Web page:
Peru wants to put an end to the deforestation of palm oil production by the year 2021. It is reportedly praised by the National Wildlife Federation (NWF) as a “significant asset” to wildlife and the protection of sustainable agriculture.
The Andean nation is doing the same thing to Colombia to promote oil without deforestation. The palm oil industry has developed rapidly in Latin America, but has also been one of the main drivers of deforestation in rural areas.
The NWF worked for two years with the local conservation organization Sociedad Peruana de Ecodesarrollo, as well as the Peruvian government and the National Association of Palm Oil Producers (JUNPALMA), before announcing it.
Kiryssa Kasprzyk, who led the Federation’s campaign, said in a statement:
“This commitment is a significant development for the people of Peru and the global effort to combat climate change. It underlines that we can feed the world without compromising biodiversity or cutting down tropical forests. ”
Huge win for wildlife: Peru just agreed to a zero-deforestation agreement. The Peruvian #Amazon is one of the world’s most biologically diverse areas & this agreement will help the chestnut-eared aracari & other species thrive in their natural habitat.https://t.co/6BvVBk3qxS
— National Wildlife Federation (@NWF) August 16, 2019
The National Wildlife Federation praised the recently announced commitment of the Peruvian Palm Producers Association to reach an agreement on sustainable and deforestation-free palm oil production.
Palm oil is a vegetable oil derived from the fruits and seeds of the oil palm, also known as the African palm, and found worldwide on the shelves of supermarkets.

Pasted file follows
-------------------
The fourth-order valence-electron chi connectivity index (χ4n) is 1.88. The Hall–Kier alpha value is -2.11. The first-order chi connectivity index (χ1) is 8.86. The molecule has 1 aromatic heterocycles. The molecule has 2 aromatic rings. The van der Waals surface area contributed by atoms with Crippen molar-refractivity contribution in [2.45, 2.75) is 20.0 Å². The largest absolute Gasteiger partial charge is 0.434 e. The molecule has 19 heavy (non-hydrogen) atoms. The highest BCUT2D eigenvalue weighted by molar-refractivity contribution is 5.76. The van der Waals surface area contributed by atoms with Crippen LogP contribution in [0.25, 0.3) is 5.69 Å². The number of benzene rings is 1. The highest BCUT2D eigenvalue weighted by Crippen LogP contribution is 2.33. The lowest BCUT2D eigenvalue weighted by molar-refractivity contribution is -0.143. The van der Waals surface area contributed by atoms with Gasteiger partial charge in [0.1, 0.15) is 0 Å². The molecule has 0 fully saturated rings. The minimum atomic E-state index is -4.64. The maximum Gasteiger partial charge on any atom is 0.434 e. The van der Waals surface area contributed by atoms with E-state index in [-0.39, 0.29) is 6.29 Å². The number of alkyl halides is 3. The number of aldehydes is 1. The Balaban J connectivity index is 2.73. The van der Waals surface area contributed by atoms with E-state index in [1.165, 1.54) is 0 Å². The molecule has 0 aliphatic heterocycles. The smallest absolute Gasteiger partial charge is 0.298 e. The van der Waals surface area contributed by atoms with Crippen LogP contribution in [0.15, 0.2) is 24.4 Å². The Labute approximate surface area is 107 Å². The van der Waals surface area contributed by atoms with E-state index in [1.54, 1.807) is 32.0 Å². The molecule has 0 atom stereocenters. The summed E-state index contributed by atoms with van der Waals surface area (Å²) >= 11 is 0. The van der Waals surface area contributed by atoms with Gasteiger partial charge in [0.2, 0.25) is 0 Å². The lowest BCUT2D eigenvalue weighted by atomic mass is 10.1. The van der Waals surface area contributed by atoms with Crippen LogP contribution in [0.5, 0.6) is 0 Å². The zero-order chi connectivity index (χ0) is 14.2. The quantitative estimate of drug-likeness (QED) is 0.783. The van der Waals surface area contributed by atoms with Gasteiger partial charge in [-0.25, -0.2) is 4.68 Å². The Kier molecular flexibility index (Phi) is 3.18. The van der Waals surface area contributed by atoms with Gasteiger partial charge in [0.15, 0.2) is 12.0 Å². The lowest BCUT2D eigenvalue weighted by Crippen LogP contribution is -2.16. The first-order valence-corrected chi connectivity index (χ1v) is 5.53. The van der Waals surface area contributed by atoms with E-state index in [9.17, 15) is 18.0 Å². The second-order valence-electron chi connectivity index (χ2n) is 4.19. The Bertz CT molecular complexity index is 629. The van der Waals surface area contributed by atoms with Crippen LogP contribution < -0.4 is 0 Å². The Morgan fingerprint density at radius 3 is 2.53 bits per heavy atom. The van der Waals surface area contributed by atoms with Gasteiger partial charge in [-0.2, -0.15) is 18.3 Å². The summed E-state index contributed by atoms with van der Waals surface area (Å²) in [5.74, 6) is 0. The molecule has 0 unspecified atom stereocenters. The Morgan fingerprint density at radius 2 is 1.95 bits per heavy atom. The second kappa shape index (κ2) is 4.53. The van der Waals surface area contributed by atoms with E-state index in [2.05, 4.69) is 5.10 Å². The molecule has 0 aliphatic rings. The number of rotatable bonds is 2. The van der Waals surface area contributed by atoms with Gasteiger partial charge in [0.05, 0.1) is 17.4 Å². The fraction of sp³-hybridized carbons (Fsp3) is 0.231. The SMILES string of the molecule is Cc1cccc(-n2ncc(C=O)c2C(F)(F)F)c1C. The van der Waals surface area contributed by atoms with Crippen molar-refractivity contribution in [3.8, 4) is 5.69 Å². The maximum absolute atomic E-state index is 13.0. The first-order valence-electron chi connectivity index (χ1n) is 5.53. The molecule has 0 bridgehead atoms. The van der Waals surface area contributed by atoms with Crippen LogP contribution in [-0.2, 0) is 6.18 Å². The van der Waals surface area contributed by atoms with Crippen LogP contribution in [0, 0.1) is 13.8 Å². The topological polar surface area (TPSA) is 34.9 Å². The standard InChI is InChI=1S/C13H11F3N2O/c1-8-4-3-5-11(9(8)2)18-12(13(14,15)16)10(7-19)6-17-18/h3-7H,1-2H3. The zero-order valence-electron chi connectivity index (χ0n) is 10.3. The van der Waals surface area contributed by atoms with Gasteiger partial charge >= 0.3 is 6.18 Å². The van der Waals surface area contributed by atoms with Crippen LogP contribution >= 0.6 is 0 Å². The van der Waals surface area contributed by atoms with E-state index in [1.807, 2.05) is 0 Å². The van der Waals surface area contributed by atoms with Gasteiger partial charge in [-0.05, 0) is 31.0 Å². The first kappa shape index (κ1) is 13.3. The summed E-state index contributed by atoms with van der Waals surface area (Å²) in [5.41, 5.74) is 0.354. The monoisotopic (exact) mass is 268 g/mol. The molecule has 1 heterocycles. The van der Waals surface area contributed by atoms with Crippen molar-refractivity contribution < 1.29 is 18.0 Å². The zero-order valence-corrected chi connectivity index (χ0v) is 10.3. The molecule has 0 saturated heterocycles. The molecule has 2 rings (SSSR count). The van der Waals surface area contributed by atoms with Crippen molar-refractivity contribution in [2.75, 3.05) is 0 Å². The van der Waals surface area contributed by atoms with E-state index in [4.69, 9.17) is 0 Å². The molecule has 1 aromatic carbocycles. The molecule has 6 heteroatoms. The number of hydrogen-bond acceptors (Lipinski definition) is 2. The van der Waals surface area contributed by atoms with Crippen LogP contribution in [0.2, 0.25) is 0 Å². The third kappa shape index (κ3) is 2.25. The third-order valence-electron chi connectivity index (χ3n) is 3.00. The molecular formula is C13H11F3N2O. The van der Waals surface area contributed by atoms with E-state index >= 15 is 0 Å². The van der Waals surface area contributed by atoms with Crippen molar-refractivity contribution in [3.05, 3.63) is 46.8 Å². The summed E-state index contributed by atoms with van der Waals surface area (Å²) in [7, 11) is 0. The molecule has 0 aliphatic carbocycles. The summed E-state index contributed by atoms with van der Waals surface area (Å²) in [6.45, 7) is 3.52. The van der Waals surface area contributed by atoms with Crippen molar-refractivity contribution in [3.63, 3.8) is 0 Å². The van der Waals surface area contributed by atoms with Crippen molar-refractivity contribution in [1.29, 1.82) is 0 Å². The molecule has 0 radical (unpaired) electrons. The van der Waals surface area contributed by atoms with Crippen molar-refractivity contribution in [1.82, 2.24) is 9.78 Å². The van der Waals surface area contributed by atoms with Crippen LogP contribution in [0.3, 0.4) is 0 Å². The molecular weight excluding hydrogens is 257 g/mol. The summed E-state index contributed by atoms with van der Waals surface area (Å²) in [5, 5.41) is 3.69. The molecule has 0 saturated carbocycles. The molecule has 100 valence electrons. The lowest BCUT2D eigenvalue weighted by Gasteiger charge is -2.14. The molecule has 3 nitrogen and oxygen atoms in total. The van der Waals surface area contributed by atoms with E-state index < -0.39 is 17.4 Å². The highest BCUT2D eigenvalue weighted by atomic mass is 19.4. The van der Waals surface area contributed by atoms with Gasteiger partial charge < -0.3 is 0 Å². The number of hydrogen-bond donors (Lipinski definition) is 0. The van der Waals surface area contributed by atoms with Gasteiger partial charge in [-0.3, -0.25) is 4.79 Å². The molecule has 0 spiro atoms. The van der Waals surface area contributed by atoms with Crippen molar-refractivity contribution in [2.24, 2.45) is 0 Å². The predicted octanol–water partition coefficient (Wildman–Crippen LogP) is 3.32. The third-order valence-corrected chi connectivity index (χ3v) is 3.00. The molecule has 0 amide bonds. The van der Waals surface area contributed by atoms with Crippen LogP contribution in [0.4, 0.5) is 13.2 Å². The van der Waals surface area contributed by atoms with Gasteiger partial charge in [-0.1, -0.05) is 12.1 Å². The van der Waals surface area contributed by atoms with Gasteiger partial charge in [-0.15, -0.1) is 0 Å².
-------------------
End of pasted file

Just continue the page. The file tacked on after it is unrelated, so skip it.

Oil extracted from the fruits of the palm is used not only for foods such as instant noodles, yoghurt, ice cream and wine, but also for biofuels and a range of household products such as detergents, shampoo and cosmetics such as lipstick.
Around 66 million tonnes of palm oil are produced each year, triggering a trend that burns forests and clears land to make room for plantations, significantly contributing to global deforestation and the displacement of rural populations.
According to Al Jazeera, palm oil production in Latin America has more than doubled since 2000.
In Peru alone, this meant 140,000 hectares (or 540 square miles) of lost woodland in 2018 alone, putting the South American nation in seventh place in terms of forest land loss, according to Global Forest Watch.
Guatemala—one of biggest exporters of palm oil—plantations buy land from subsistence farmers, who migrate—palm oil companies now largest employers, but do not pay a livable wage— >50,000 Guatemalans migrating as families apprehended at US border in 2018 https://t.co/lbCMT5fmau
— Sara Laughter (@GreenAwakening) January 7, 2019
Guatemalan farms are shifting to palm oil, which encourages family migration.
Farmers have given up land that has fed them for a long time, and many are now reliant on palm oil companies that are not paying well enough to stop people’s migration
The expansion of palm oil production throughout Latin America has also led to land, labor and environmental conflicts in rural areas. Armed conflicts, water scarcity and mass displacement are due to the growth of oil palm plantations. This, in turn, fueled the emigration of indigenous peoples from the global south to the north in countries such as Guatemala.
Activists are working to shed light on the need to stem deforestation, which runs counter to one of the world’s most important defense mechanisms against greenhouse gases such as carbon dioxide. Deforestation accounts for 10 percent of global carbon emissions.
Palm oil production has also driven orangutans to the brink of extinction. The species are now considered endangered. The orangutan populations in Borna declined by more than half between 1999 and 2015.
The announcement of the Federation is in the midst of increasing global awareness and awareness of the importance of responsible management, exploitation, multiplication and defense of sensitive habitats in South America and around the world, including the Amazon rainforest, given the importance of forests in the fight for global warming Conservation of biodiversity and against the spread of climate change.
— Sierra Club (@SierraClub) December 30, 2018